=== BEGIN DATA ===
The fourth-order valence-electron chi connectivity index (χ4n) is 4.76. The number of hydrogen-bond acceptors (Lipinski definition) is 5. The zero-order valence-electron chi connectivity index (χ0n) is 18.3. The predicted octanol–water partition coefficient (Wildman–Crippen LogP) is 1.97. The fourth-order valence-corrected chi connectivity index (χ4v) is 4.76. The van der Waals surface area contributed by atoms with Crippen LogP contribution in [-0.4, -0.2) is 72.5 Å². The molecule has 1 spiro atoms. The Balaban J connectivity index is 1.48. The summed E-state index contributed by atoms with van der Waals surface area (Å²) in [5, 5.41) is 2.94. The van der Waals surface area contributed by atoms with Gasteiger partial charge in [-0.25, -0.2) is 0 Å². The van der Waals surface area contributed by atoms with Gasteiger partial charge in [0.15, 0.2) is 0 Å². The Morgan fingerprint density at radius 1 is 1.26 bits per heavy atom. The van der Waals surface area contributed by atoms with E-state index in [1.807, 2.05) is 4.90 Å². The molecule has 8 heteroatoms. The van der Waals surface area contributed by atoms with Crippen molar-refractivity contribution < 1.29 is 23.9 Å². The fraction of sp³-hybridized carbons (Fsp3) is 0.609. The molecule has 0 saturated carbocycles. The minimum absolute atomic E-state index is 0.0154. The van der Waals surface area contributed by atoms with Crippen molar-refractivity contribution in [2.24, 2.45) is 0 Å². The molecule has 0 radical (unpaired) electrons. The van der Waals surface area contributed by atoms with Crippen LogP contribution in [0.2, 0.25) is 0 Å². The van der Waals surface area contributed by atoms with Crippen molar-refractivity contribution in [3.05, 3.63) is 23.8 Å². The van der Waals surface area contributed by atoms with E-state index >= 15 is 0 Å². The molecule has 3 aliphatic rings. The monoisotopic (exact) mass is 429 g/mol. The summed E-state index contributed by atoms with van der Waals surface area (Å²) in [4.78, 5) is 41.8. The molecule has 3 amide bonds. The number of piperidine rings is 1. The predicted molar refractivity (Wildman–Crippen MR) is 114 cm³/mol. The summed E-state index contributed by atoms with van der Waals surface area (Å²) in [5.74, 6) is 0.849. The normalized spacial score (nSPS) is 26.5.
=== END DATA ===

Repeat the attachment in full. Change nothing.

The fourth-order valence-electron chi connectivity index (χ4n) is 4.76. The number of hydrogen-bond acceptors (Lipinski definition) is 5. The zero-order valence-electron chi connectivity index (χ0n) is 18.3. The predicted octanol–water partition coefficient (Wildman–Crippen LogP) is 1.97. The fourth-order valence-corrected chi connectivity index (χ4v) is 4.76. The van der Waals surface area contributed by atoms with Crippen LogP contribution in [-0.4, -0.2) is 72.5 Å². The molecule has 1 spiro atoms. The Balaban J connectivity index is 1.48. The summed E-state index contributed by atoms with van der Waals surface area (Å²) in [5, 5.41) is 2.94. The van der Waals surface area contributed by atoms with Gasteiger partial charge in [-0.25, -0.2) is 0 Å². The van der Waals surface area contributed by atoms with Gasteiger partial charge in [0.15, 0.2) is 0 Å². The Morgan fingerprint density at radius 1 is 1.26 bits per heavy atom. The van der Waals surface area contributed by atoms with E-state index in [1.807, 2.05) is 4.90 Å². The molecule has 8 heteroatoms. The van der Waals surface area contributed by atoms with Crippen molar-refractivity contribution < 1.29 is 23.9 Å². The fraction of sp³-hybridized carbons (Fsp3) is 0.609. The molecule has 0 saturated carbocycles. The minimum absolute atomic E-state index is 0.0154. The van der Waals surface area contributed by atoms with Crippen molar-refractivity contribution in [2.24, 2.45) is 0 Å². The molecule has 0 radical (unpaired) electrons. The van der Waals surface area contributed by atoms with Crippen LogP contribution in [0.2, 0.25) is 0 Å². The van der Waals surface area contributed by atoms with Crippen molar-refractivity contribution in [3.05, 3.63) is 23.8 Å². The van der Waals surface area contributed by atoms with E-state index >= 15 is 0 Å². The molecule has 3 aliphatic rings. The monoisotopic (exact) mass is 429 g/mol. The summed E-state index contributed by atoms with van der Waals surface area (Å²) in [4.78, 5) is 41.8. The molecule has 3 amide bonds. The number of piperidine rings is 1. The predicted molar refractivity (Wildman–Crippen MR) is 114 cm³/mol. The summed E-state index contributed by atoms with van der Waals surface area (Å²) in [5.74, 6) is 0.849. The normalized spacial score (nSPS) is 26.5.